The March Madness tournaments are well on their way, and in both my bracket challenges, it’s still (almost) anyone’s game. I’ve been following the games on my phone, live streaming them on my computer, and obsessively staring at my bracket. Wait, that’s brackets.
As I suggested last week, more ESPN users fill out brackets for the men’s tournament than the women’s. Christine Brennan, a USAToday sportswriter, wrote in a post last Wednesday:
On rare occasions this week, you will hear people using the plural of the word “tournament.” This probably sounds like a mistake, but those folks actually know what they’re talking about. There are two Division I tournaments going on at the same time, the men’s and the women’s. This is a fact that many ignore. But not everyone.
In order to be in the “not everyone” category, Sara and I created a women’s challenge through ESPN, Bloomer Girls Brackets (see how our 19 participants are doing!). But through this, I’ve come to an unfortunate and frankly startling conclusion about ESPN: the differences in how the site treats the men’s and women’s tournaments amount to a tacit encouragement of the idea that the women’s tournament is a secondary event. Before, I knew that many people view it as such, but I didn’t think that ESPN would actually encourage or perpetuate the idea.
See for yourself. If you hover over the “NCAA BB” drop-down menu on the ESPN home page, here’s what comes up (red circles are mine):
This is an example of male privilege at its finest. Male privilege is the idea that the male experience is normal, neutral, the baseline understanding, and everything that deviates from the male experience must be qualified as such. My favorite example of this (which is also an example of white privilege), is the brouhaha raised by white male senators during Supreme Court Justice Sotomayor’s confirmation hearings about how her bias as a female and a Latina would affect her ability to be neutral on the bench. Implicit in this “concern” is a view that the white male identity is the norm, and therefore contains no bias.
In the screen capture above, “normal” NCAA BB is the male tournament, and Women’s BB is a deviation from normal. ESPN could have programmed its site to say “Men’s BB” and (right underneath it, not at the bottom) write “Women’s BB.” But it did not. And of course, when you click on “NCAA Tournament,” guess which tournament you’ll be redirected to?
The same is true of the Fantasy Games drop-down menu:
The “regular” Tournament Challenge is the men’s, while the women’s must be qualified as such.
Beyond this criticism, ESPN just makes it really difficult to enjoy the women’s tournament challenge. For one, a user cannot switch between brackets in the two tournaments without having to navigate all over the site. Below is the “My Groups” drop-down menu that appears when I’m on the women’s tournament page.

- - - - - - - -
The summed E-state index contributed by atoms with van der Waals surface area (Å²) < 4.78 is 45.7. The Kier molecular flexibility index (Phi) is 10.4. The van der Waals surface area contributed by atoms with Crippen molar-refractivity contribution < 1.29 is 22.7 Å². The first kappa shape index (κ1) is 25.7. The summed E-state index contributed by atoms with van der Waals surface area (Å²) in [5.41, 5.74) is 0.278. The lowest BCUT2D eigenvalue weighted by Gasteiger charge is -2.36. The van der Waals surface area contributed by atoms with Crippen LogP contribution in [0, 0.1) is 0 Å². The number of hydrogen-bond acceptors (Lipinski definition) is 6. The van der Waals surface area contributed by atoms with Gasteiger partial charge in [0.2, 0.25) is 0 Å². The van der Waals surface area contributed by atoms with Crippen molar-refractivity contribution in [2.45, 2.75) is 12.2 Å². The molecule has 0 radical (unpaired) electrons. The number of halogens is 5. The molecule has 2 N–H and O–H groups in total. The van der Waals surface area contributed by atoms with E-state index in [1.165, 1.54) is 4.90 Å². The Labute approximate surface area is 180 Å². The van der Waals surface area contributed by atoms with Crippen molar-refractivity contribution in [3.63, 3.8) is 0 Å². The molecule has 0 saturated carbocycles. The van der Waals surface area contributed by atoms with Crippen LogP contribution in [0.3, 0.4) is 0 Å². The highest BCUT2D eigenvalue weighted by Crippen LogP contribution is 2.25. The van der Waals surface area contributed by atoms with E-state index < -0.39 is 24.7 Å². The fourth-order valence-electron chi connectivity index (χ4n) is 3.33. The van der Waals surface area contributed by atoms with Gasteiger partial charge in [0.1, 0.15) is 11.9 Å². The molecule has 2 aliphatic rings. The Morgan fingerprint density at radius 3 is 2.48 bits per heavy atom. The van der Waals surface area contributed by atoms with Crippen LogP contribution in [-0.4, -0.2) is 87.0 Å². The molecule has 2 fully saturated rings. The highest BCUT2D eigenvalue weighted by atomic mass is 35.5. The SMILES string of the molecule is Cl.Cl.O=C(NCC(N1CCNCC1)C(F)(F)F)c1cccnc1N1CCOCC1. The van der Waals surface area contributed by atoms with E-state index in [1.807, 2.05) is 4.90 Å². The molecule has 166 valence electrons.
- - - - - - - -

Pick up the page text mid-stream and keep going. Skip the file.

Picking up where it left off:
There’s my “Bloomer Girls Brackets” group, but what about the group I’m in for the men’s tournament? To view that, I have to navigate through the different pages I’ve shown above. This is so despite the fact that I use the same log in information for each. Keeping them separate like this discourages active participation in both tournaments at once.
And lastly, the men’s bracket program is much more conducive to following along with and getting excited about the tournament. Here’s a portion of my men’s bracket:
As you can see,
I really need Kentucky to lose the bracket shows scores, so I can see that Xavier, who I have going to the Sweet Sixteen, just barely squeezed out the win in the first round. It shows game schedules, so I can know just by looking here that Friday night I can watch the Xavier-Baylor game during dinner and then afterward tune in for the Kentucky-Indiana game at a bar. Additionally, when a game is in progress, the bracket shows the score and how much time is left in the game, so if it’s coming down the wire, I’ll know and can turn on the game. These things are what make the tournament fun and exciting; these things engage me in college sports (which I usually am not); these things make my bracket come alive.
Contrast that with the women’s bracket:
This bracket is completely devoid of those engaging features. When I took this screen capture last night, there were games in progress. But from looking at this, you’d have no idea. Tonight, Kansas and Delaware play each other. If Kansas takes the lead, I might be interested since I picked Delaware to win the whole thing. But because there are no in-game updates included in the women’s bracket like there are in the men’s, if I check my bracket during the game I wouldn’t see that that was happening. Sure, I could check the schedule on a different part of the ESPN website, but my point is that ESPN makes it much, much easier to engage in and get excited about the men’s tournament than it does about the women’s tournament.
ESPN doesn’t have to offer the same features for each tournament: it’s not like they’re regulated by Title IX or anything like that. Indeed, they’ve probably made a decision that the women’s tournament brings in fewer users and therefore less advertising revenue and so it’s not worth the time and money to improve the women’s tournament interface. But this ends up being a self-fulfilling prophecy: ESPN thinks the women’s tournament is sub-par to the men’s, the progammers treat it as such on the website, users have a harder time participating in the women’s tournament, and so fewer users sign up. By not making what seem like simple programming changes, ESPN is encouraging the view that the women’s tournament is a side event. In turn, not only does ESPN do a disservice to women’s college basketball, but they are also likely depriving themselves of potential revenue that could be generated if they treated the women’s tournament as an equal.